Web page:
Dancing is All That is Left

When I embedded in prostitution, I refused emotions.

I refused to know grief, I refused celebrations, I refused crying from pain, I refused loneliness, I refused needing love.

But I still could dance.

Not the manic dance of the lost, but the ordered dance of wanting to be invisible.

I never lost my love of music, never lost desire to be be free.

But, even in the dance, the sex trade and punters found many ways to trap me.

Punters would laugh at my passion for music, making me small enough for to be back in their control.

The sex trade set up my love of dancing to get punters in.

I was made to dance with old men who could take me away and do whatever their money could buy.

I was slowly growing to hate music, hate dancing, and hate myself for imaging I could be that free.

I could have nothing private, only the brief moments of cutting and dreaming of death.

I write to this place, not for pity, not to shock – I write to say why we must destroy the sex trade, not replace it with yet more ways to destroy the prostituted.

Let me speak to the revolution that I believe in, the revolution which could mean I could dance in real freedom.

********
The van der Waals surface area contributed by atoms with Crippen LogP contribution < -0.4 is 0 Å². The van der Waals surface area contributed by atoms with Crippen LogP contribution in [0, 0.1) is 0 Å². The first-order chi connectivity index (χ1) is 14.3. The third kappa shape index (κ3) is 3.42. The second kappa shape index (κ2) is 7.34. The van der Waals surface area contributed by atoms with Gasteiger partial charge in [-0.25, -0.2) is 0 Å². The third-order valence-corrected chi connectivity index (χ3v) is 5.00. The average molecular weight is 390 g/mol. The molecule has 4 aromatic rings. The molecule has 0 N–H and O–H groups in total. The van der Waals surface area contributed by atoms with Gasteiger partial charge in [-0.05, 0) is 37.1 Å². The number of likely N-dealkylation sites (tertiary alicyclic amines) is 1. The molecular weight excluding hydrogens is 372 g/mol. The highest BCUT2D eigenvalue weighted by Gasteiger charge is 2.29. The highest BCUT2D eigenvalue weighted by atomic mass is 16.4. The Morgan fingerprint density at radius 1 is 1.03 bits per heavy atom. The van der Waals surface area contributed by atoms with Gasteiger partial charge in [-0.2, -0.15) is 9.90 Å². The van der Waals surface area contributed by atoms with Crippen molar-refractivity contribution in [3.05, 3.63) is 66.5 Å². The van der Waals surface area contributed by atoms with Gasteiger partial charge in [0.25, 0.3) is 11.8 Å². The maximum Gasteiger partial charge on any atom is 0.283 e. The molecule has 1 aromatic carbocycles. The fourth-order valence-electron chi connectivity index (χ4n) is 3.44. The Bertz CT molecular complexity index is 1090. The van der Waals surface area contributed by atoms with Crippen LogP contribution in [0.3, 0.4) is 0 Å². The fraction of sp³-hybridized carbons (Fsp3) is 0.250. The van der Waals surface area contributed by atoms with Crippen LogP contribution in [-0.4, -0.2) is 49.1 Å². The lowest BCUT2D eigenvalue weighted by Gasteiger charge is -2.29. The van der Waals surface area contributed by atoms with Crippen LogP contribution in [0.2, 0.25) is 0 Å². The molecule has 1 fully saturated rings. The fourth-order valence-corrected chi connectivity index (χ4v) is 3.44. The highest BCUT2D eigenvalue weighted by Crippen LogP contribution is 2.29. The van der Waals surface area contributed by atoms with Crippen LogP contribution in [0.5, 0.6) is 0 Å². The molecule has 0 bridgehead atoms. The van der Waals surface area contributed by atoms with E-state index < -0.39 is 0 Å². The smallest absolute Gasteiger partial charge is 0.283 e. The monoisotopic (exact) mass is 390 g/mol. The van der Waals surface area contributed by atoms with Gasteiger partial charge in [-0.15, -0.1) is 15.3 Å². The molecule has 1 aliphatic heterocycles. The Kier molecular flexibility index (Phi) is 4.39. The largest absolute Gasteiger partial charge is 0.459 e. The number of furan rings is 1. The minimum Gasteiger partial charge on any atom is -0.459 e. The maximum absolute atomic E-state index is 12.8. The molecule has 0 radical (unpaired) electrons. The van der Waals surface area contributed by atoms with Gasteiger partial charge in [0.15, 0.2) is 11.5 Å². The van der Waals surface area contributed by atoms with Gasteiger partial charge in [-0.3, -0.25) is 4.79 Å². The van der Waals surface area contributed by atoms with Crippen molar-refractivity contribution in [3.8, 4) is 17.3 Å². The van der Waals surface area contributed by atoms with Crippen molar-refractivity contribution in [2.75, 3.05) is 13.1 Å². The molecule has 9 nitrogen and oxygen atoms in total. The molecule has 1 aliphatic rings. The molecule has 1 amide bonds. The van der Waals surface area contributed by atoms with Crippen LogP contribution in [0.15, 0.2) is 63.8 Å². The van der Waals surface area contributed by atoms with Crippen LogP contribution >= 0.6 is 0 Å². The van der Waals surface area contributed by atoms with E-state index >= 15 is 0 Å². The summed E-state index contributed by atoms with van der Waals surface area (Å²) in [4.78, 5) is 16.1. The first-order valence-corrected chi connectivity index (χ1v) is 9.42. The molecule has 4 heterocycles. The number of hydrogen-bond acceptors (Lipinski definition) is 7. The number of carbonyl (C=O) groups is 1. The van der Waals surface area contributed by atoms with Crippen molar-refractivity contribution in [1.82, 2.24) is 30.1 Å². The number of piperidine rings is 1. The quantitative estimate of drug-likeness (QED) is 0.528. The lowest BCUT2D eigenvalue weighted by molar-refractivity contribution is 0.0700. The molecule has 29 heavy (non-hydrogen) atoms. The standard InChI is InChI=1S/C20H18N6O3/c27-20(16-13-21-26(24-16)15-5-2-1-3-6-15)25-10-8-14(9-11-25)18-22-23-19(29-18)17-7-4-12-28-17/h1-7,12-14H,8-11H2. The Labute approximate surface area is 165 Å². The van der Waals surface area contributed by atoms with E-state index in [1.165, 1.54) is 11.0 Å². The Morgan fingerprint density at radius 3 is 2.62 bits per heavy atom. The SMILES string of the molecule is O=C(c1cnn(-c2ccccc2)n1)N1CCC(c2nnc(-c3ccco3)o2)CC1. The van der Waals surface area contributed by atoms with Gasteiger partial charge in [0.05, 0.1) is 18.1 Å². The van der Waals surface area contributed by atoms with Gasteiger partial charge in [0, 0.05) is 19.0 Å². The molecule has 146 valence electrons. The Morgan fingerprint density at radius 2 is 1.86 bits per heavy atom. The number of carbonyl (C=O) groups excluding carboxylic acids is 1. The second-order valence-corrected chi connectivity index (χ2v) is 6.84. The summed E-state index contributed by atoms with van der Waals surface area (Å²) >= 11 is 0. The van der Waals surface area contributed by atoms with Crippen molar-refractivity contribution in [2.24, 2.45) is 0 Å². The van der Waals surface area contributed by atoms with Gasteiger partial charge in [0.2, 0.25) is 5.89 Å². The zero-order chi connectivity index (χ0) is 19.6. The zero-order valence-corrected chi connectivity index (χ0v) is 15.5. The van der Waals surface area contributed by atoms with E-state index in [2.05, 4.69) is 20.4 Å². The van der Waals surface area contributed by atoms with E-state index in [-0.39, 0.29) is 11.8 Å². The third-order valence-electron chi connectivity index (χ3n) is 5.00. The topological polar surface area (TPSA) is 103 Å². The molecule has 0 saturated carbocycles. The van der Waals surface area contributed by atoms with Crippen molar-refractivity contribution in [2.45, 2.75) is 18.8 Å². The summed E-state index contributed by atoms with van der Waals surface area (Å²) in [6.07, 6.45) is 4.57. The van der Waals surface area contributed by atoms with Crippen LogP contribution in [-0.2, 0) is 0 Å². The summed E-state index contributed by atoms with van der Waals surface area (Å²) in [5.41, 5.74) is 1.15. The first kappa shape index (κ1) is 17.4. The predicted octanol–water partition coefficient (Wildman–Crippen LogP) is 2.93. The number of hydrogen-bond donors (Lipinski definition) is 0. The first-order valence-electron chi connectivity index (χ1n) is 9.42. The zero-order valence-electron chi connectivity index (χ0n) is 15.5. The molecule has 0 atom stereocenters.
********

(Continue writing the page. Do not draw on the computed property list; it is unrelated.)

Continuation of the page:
I see the Nordic Approach as a wonderful beginning, but not an end.

To start, we need to take the Nordic Approach more seriously, and fully implement what it appears to be saying.

We must take seriously the criminisaling of punters.

This means a fine of the minimum of 10% of their income, imprisonment for repeated consuming of the prostituted, and long sentence for violence to the prostituted.

We must take seriously that is a grievous crime to profiteer from the sex trade.

Sex trade profiteers must go to prison for a long time, must have all their criminal earnings stripped from them.

Finally, we must make exiting a priority.

This means not the harm reduction model, or short-term non- focused counselling – but a long-long holistic approachs.

This involves multi-disapline approach – with safe housing, access to education and jobs, childcare, long-term specialist counselling, and whatever individual needs of the exited women.

Alongside that we need to educate why prostitution need to go, and do training with police, medical services, social workers, teachers and parents on how we can build up changes to make that happen.

That is a start of a revolution that would make me remember how to dance.

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